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4 May 2010

The NS Interview: David Owen

“In a coalition, Alistair Darling could be prime minister”

By Alyssa McDonald

You’ve spent almost 50 years in politics. Was there a plan?
As a candidate in 1962, I just wanted something to make me take an interest in public life. My plan was to do medical research on the brain.
In the past few years, I have, by looking at the brain’s chemistry and the causes of hubris.

You’ve written about “hubris syndrome”, and diagnosed Tony Blair as a sufferer. How do you feel about his appearance during this election?
If I’d been running the campaign, I wouldn’t have had him back.

Does Gordon Brown suffer from hubris?
No! He is too much of a tortured soul for that. He is inclined to see the complexity of an argument – at least until he’s made up his mind. He’s very different from Blair.

Why don’t people like him more?
Popularity in politics is a strange thing. It’s not always explicable by the mistakes you’ve made.

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Should he resign if there is a hung parliament?
In a coalition, I think Brown would have the decency to step down. It wouldn’t surprise me if the new prime minister was Alistair Darling. And the Young Turks – Ed Balls, David Miliband, Ed Miliband – could fight again.

What result are you hoping will come out of this election?
I want the Liberal Democrats to be in a coalition cabinet for a four-year fixed term. That would give the government the credibility and effectiveness to tackle our horrendous deficit. The two old parties deride coalitions because they challenge their power monopoly. But voters shouldn’t fear a hung parliament.

If we do have a hung parliament, what lessons should we take from the UK’s last one, in 1974?
I was in that government, spending money like water. And when we scraped a narrow majority, the spending carried on. The electorate would have been much better off with a coalition, and the economic situation then was nowhere near as bad as now.

Who will the Lib Dems join forces with?
It looks as if it will be the Conservatives. But Nick Clegg could work with either party.

What about the argument that Labour and the Lib Dems share a common interest?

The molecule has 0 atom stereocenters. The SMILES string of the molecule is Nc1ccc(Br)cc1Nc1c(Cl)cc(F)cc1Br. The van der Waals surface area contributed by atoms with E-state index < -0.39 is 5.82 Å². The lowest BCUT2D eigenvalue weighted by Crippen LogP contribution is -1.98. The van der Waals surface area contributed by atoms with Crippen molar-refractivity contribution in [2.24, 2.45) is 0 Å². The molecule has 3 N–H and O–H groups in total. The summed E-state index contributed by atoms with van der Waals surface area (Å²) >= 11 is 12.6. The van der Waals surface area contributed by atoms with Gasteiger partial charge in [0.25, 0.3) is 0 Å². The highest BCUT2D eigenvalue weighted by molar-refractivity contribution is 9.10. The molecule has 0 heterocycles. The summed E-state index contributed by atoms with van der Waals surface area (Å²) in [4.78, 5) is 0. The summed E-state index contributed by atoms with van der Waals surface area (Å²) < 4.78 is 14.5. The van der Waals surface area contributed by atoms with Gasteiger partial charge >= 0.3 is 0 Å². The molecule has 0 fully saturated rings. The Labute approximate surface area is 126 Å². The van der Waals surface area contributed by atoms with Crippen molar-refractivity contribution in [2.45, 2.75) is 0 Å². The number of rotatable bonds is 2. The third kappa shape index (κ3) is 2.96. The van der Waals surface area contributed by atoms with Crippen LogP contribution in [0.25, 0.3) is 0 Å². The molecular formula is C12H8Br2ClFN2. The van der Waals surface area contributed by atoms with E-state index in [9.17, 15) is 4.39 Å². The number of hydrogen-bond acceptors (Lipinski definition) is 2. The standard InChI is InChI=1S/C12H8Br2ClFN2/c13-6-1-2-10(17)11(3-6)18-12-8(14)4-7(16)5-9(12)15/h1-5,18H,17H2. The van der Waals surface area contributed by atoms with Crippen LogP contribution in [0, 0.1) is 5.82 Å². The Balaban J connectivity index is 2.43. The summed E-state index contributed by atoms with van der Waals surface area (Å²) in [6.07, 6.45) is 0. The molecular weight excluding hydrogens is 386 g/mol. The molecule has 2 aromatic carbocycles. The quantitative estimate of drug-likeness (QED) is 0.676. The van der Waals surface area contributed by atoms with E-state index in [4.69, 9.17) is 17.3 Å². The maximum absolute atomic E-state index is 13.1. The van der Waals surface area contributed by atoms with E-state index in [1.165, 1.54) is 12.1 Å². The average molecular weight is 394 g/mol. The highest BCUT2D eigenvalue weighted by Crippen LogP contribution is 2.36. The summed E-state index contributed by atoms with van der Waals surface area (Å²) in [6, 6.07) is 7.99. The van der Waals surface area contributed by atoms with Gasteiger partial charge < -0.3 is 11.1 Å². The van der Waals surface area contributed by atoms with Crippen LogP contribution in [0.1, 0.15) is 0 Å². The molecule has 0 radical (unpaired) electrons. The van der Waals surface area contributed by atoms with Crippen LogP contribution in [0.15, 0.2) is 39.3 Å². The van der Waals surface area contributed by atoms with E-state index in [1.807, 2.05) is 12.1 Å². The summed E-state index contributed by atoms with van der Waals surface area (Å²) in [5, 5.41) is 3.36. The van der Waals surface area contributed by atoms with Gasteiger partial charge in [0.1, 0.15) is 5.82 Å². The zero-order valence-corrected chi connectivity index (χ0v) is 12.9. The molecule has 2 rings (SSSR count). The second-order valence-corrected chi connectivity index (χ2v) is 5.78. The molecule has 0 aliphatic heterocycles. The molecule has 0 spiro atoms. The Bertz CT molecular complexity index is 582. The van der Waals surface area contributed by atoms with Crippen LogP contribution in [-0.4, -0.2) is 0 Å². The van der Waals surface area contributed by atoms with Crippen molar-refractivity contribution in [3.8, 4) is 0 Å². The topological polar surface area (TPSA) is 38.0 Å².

The Lib Dems championed civil liberties when they were being trampled on by the Labour Party. And they made tactical voting arrangements with the Tories. All credit to them for it.

Some have suggested the Lib Dems are looking to take Labour’s place in a two-party system.
That has been the claim, but a hung parliament needs a significant number of Labour MPs. I think they will make it. I hope so.

The campaign you co-founded last year, Charter 2010, makes the case for a coalition government but not for electoral reform. What’s your own view?
Proportional representation needs to be chosen by the British people in a referendum. I prefer the single transferable vote – it would be a hell of a fuss to change the system for the alternative vote, which may be even less proportional.

What about the House of Lords?
Well, my position is illegitimate. I mould prefer the Lords to be entirely elected. I’m not a very active member as a consequence.

Thirty years ago, the SDP aimed to “break the mould” of politics. Are we any closer now?
Yes. It’s a great tribute to the Liberal Democrat leadership. There is a depth now to the party – 22 years ago, it was a very different picture.

Do you envy the politicians who are at the heart of this election?
What you’re really asking is: would I like to be 30 years younger? The answer is yes.

Who are the politicians of the future?
I tend to look left. Within cabinet, Ed Miliband is a rising star. Outside it, Jon Cruddas.

What political decision are you proudest of?
Coming out of semi-retirement to oppose joining the euro. Blair would have taken us in, which would have been profoundly damaging.

And do you have regrets?
When I was a young neurologist, a woman kept begging me to tell her the results of a brain tumour biopsy. I did, and she collapsed, and soon died. I shouldn’t have done the PC thing, telling her exactly what she wanted to know.

What about in your political life?
When the SDP lost in 1987, we should have kept going, and then in 1992, with Thatcher gone, we would have held the balance of power and,
I think, ended up with PR, and Labour as the new power. But we didn’t. A sad, sad thing.

Are we all doomed?
No. Homo sapiens is a fantastic species. Maybe there is a better one out there. But we’re privileged to be part of the human race.

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